Children’s knowledge and consumption of fast food has a significant impact on their palate and preference for foods that are high in added sugars, salt and fats, according to new research.
The findings, published online in the journal Appetite suggest that children with detailed mental representations of fast food and soda brands – as developed by advertising and experience – have higher scores on an ‘added flavour’ sugar/fat/salt (SFS) liking palate.
“If taste preference is playing a role in the obesity epidemic, how can we identify a starting point for change? … It seems that we must begin by addressing the development of palate and the preference for particular foods and thus, we must start with young children,” said the authors, co-author Dr. T. Bettina Cornwell from the University of Oregon.
“This research on child palate contributes to the potential for change by firstly identifying that early food-related behaviours are important to the discussion and by offering a new focus for food manufacturers, policy, and future research,” they said.
Food for children is an area of growing interest, particularly in light of burgeoning obesity rates. Indeed, FoodNavigator’s focus on Kids’ Food last year showed the importance of this market segment. Bill Patterson, a senior analyst at the market research organization Mintel, told FoodNavigator-USA that children have become more independent in their food choices, but what is available to them is changing.
Picking up on these concerns, Cornwell and colleagues said that food marketers are at the “epicenter of criticism for the unfolding obesity epidemic as societies consider banning advertising to children and taxing “junk” foods.”
They noted that whilst marketing's role in the development of obesity is not well understood, there is clear evidence that children are regularly targeted with calorie-dense, nutrient-poor food.
“How is it that food and drink manufacturers and restaurant chains have come to offer so many products high in sugar, fat, and salt? … One possible answer is that it has occurred in the pursuit of taste preference. Competitive market forces continually push companies to offer products that are preferred over others,” said the researchers.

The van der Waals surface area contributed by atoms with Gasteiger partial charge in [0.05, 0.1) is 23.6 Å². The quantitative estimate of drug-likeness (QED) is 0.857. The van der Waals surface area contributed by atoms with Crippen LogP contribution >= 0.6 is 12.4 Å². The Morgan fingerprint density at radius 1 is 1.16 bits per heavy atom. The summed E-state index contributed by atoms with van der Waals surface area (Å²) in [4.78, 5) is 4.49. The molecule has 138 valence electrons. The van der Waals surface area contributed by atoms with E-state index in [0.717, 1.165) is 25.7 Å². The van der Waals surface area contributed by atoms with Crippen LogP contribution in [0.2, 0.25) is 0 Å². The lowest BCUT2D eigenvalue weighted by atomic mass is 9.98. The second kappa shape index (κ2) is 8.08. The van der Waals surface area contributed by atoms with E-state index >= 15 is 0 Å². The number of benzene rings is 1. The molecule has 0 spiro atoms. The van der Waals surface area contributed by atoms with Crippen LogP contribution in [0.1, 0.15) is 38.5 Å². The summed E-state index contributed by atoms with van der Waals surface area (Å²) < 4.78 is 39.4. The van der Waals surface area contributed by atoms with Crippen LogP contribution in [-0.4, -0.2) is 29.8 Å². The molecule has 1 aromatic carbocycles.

They noted this consumer demand for sugar, fat, and salt products, which is then met by manufacturer supply of foods that contribute to unhealthy eating habits appears to have become “a self-perpetuating cycle.”
Much of the previous research has looked to understand how marketing influences brand preference and child behaviour, however the authors argued that understanding palate development may offer new insights for discussion.
Cornwell and co-workers developed two studies to consider whether a sugar/fat/salt (SFS) palate is linked to children's knowledge of food brands, experience with products, and advertising.
In the first study, they developed a survey to measure taste preferences and find whether a child's SFS palate as reported by parents relates significantly to children's self-reported food choices. Whilst the second study examined how children’s knowledge of certain branded food and drinks related to palate.
The researchers reported that children aged between three and five showed a higher preference for the taste of flavour-added foods compared with natural foods. The relationship between parent SFS palate and child SFS palate was also found to be significantly mediated by the child’s fast-food consumption.
The studies also revealed a significant indirect effect of fast-food consumption on child SFS palate, with children’s knowledge of brands as the mediator. The authors reported that brand knowledge is a significant predictor of SFS palate, and SFS palate is a significant predictor of a child's choice of foods that provide “flavour-hits”.
Cornwell said that the research goes further than previous studies by identifying some of the likely antecedents of brand associations from TV viewing and consumption experiences.
“The main argument by the food industry to justify marketing to children is that companies only influence brand preferences, not preferences for categories of foods … [But] findings from the present research show that food marketing may not just influence category consumption but also fundamentally change children's taste palates to increase their liking of highly processed and less nutritious foods,” said the researchers.
They said that as a result food and drink manufacturers should “critically examine their role in creating brand associations to food experiences.”
Cornwell said that the findings of the study presented “a public policy message”.
“If we want to pursue intervention, we probably need to start earlier,” she said.
Published online ahead of print, doi: 10.1016/j.appet.2011.01.010
“Alternative thinking about starting points of obesity. Development of child taste preferences”
Authors: T. B. Cornwell, A.R. McAlister